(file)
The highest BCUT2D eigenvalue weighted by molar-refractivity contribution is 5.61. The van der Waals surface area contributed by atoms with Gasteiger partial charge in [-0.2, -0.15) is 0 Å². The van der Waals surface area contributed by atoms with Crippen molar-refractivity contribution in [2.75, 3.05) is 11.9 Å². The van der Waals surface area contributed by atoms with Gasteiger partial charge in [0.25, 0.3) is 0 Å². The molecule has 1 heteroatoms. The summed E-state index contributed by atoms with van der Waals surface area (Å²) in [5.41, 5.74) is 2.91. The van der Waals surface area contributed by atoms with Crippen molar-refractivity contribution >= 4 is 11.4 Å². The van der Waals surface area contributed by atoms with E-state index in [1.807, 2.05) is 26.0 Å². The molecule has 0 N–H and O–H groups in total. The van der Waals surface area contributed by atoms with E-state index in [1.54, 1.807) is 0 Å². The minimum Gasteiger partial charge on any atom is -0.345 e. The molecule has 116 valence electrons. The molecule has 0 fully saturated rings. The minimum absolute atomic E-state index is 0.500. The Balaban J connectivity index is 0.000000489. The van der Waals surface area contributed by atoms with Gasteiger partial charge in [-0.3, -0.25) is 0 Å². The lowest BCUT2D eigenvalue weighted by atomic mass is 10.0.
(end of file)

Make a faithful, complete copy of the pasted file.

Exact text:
The highest BCUT2D eigenvalue weighted by molar-refractivity contribution is 5.61. The van der Waals surface area contributed by atoms with Gasteiger partial charge in [-0.2, -0.15) is 0 Å². The van der Waals surface area contributed by atoms with Crippen molar-refractivity contribution in [2.75, 3.05) is 11.9 Å². The van der Waals surface area contributed by atoms with Gasteiger partial charge in [0.25, 0.3) is 0 Å². The molecule has 1 heteroatoms. The summed E-state index contributed by atoms with van der Waals surface area (Å²) in [5.41, 5.74) is 2.91. The van der Waals surface area contributed by atoms with Crippen molar-refractivity contribution >= 4 is 11.4 Å². The van der Waals surface area contributed by atoms with E-state index in [1.807, 2.05) is 26.0 Å². The molecule has 0 N–H and O–H groups in total. The van der Waals surface area contributed by atoms with E-state index in [1.54, 1.807) is 0 Å². The minimum Gasteiger partial charge on any atom is -0.345 e. The molecule has 116 valence electrons. The molecule has 0 fully saturated rings. The minimum absolute atomic E-state index is 0.500. The Balaban J connectivity index is 0.000000489. The van der Waals surface area contributed by atoms with Gasteiger partial charge in [-0.3, -0.25) is 0 Å². The lowest BCUT2D eigenvalue weighted by atomic mass is 10.0.